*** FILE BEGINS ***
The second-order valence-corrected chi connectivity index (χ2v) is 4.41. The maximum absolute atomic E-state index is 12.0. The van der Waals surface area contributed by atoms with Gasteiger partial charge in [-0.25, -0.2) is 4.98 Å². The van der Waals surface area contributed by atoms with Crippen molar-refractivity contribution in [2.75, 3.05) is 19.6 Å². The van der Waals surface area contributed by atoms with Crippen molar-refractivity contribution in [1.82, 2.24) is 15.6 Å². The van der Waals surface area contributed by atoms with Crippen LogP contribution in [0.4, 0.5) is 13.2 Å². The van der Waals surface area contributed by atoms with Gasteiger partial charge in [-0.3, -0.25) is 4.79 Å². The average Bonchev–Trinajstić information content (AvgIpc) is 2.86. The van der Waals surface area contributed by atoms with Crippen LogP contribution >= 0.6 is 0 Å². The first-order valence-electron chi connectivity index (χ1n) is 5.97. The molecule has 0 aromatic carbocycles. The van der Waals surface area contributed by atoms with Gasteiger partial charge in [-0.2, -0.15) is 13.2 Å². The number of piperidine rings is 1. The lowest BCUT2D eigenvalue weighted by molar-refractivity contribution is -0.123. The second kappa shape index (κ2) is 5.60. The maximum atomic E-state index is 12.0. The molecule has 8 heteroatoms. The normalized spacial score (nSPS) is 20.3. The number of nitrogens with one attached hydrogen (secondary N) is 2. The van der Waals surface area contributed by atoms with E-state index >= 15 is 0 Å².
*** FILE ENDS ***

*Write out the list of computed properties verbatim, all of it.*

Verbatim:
The second-order valence-corrected chi connectivity index (χ2v) is 4.41. The maximum absolute atomic E-state index is 12.0. The van der Waals surface area contributed by atoms with Gasteiger partial charge in [-0.25, -0.2) is 4.98 Å². The van der Waals surface area contributed by atoms with Crippen molar-refractivity contribution in [2.75, 3.05) is 19.6 Å². The van der Waals surface area contributed by atoms with Crippen molar-refractivity contribution in [1.82, 2.24) is 15.6 Å². The van der Waals surface area contributed by atoms with Crippen LogP contribution in [0.4, 0.5) is 13.2 Å². The van der Waals surface area contributed by atoms with Gasteiger partial charge in [-0.3, -0.25) is 4.79 Å². The average Bonchev–Trinajstić information content (AvgIpc) is 2.86. The van der Waals surface area contributed by atoms with Crippen LogP contribution >= 0.6 is 0 Å². The first-order valence-electron chi connectivity index (χ1n) is 5.97. The molecule has 0 aromatic carbocycles. The van der Waals surface area contributed by atoms with Gasteiger partial charge in [-0.2, -0.15) is 13.2 Å². The number of piperidine rings is 1. The lowest BCUT2D eigenvalue weighted by molar-refractivity contribution is -0.123. The second kappa shape index (κ2) is 5.60. The maximum atomic E-state index is 12.0. The molecule has 8 heteroatoms. The normalized spacial score (nSPS) is 20.3. The number of nitrogens with one attached hydrogen (secondary N) is 2. The van der Waals surface area contributed by atoms with E-state index >= 15 is 0 Å².